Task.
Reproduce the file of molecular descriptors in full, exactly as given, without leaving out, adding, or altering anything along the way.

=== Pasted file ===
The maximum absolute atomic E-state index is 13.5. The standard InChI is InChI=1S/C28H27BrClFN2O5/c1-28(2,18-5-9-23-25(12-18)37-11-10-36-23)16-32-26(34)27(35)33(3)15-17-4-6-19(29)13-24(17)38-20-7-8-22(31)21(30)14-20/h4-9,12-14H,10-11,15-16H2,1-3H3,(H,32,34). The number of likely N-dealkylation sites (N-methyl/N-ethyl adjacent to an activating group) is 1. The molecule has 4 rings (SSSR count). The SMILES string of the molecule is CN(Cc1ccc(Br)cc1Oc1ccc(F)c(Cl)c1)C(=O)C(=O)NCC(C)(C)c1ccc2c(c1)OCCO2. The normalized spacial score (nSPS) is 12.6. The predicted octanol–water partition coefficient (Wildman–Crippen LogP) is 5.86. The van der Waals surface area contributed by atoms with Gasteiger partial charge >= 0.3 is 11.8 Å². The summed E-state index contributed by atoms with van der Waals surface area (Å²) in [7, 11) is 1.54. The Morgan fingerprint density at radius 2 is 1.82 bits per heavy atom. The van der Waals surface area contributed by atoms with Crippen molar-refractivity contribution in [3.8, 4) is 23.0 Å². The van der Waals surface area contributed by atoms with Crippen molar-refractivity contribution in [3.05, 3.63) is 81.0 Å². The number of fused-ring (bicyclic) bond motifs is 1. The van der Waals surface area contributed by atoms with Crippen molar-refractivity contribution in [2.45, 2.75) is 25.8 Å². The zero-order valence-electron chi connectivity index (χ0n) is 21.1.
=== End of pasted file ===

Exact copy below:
The maximum absolute atomic E-state index is 13.5. The standard InChI is InChI=1S/C28H27BrClFN2O5/c1-28(2,18-5-9-23-25(12-18)37-11-10-36-23)16-32-26(34)27(35)33(3)15-17-4-6-19(29)13-24(17)38-20-7-8-22(31)21(30)14-20/h4-9,12-14H,10-11,15-16H2,1-3H3,(H,32,34). The number of likely N-dealkylation sites (N-methyl/N-ethyl adjacent to an activating group) is 1. The molecule has 4 rings (SSSR count). The SMILES string of the molecule is CN(Cc1ccc(Br)cc1Oc1ccc(F)c(Cl)c1)C(=O)C(=O)NCC(C)(C)c1ccc2c(c1)OCCO2. The normalized spacial score (nSPS) is 12.6. The predicted octanol–water partition coefficient (Wildman–Crippen LogP) is 5.86. The van der Waals surface area contributed by atoms with Gasteiger partial charge >= 0.3 is 11.8 Å². The summed E-state index contributed by atoms with van der Waals surface area (Å²) in [7, 11) is 1.54. The Morgan fingerprint density at radius 2 is 1.82 bits per heavy atom. The van der Waals surface area contributed by atoms with Crippen molar-refractivity contribution in [3.8, 4) is 23.0 Å². The van der Waals surface area contributed by atoms with Crippen molar-refractivity contribution in [3.05, 3.63) is 81.0 Å². The number of fused-ring (bicyclic) bond motifs is 1. The van der Waals surface area contributed by atoms with Crippen molar-refractivity contribution in [2.45, 2.75) is 25.8 Å². The zero-order valence-electron chi connectivity index (χ0n) is 21.1.